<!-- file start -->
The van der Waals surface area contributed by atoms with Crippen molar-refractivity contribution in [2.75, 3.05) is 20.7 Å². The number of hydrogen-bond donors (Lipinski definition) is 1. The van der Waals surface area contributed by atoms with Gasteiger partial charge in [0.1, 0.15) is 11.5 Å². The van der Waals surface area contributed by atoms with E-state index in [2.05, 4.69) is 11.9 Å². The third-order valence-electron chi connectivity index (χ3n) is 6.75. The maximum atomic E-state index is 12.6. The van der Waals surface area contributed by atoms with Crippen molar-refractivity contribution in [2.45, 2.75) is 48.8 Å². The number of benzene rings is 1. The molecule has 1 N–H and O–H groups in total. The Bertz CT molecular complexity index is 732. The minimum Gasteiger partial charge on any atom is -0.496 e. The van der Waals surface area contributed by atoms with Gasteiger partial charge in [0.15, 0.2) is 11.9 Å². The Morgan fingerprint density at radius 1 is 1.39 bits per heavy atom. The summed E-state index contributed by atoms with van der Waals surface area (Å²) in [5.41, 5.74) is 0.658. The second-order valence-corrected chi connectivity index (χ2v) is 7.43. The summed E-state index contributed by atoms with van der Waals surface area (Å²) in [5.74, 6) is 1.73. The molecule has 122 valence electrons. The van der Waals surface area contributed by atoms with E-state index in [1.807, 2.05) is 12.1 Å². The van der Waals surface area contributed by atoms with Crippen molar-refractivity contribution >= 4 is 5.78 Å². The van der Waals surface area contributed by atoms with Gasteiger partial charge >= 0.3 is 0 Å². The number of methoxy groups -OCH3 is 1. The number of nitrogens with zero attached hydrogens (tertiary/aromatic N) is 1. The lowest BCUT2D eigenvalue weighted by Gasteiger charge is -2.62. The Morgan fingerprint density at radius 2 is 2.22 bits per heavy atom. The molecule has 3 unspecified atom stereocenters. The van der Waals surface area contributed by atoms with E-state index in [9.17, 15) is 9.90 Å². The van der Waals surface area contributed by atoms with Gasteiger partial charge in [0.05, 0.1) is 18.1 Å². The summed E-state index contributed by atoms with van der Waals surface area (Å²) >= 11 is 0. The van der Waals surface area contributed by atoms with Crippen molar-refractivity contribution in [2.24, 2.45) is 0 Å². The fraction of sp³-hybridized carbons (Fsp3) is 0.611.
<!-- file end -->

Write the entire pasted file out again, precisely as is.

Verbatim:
The van der Waals surface area contributed by atoms with Crippen molar-refractivity contribution in [2.75, 3.05) is 20.7 Å². The number of hydrogen-bond donors (Lipinski definition) is 1. The van der Waals surface area contributed by atoms with Gasteiger partial charge in [0.1, 0.15) is 11.5 Å². The van der Waals surface area contributed by atoms with E-state index in [2.05, 4.69) is 11.9 Å². The third-order valence-electron chi connectivity index (χ3n) is 6.75. The maximum atomic E-state index is 12.6. The van der Waals surface area contributed by atoms with Crippen molar-refractivity contribution in [2.45, 2.75) is 48.8 Å². The number of benzene rings is 1. The molecule has 1 N–H and O–H groups in total. The Bertz CT molecular complexity index is 732. The minimum Gasteiger partial charge on any atom is -0.496 e. The van der Waals surface area contributed by atoms with Gasteiger partial charge in [0.15, 0.2) is 11.9 Å². The Morgan fingerprint density at radius 1 is 1.39 bits per heavy atom. The summed E-state index contributed by atoms with van der Waals surface area (Å²) in [5.41, 5.74) is 0.658. The second-order valence-corrected chi connectivity index (χ2v) is 7.43. The summed E-state index contributed by atoms with van der Waals surface area (Å²) in [5.74, 6) is 1.73. The molecule has 122 valence electrons. The van der Waals surface area contributed by atoms with E-state index in [1.807, 2.05) is 12.1 Å². The van der Waals surface area contributed by atoms with Crippen molar-refractivity contribution >= 4 is 5.78 Å². The van der Waals surface area contributed by atoms with Gasteiger partial charge >= 0.3 is 0 Å². The number of methoxy groups -OCH3 is 1. The number of nitrogens with zero attached hydrogens (tertiary/aromatic N) is 1. The lowest BCUT2D eigenvalue weighted by Gasteiger charge is -2.62. The Morgan fingerprint density at radius 2 is 2.22 bits per heavy atom. The molecule has 3 unspecified atom stereocenters. The van der Waals surface area contributed by atoms with E-state index in [9.17, 15) is 9.90 Å². The van der Waals surface area contributed by atoms with Gasteiger partial charge in [0.05, 0.1) is 18.1 Å². The summed E-state index contributed by atoms with van der Waals surface area (Å²) >= 11 is 0. The van der Waals surface area contributed by atoms with Crippen molar-refractivity contribution in [2.24, 2.45) is 0 Å². The fraction of sp³-hybridized carbons (Fsp3) is 0.611.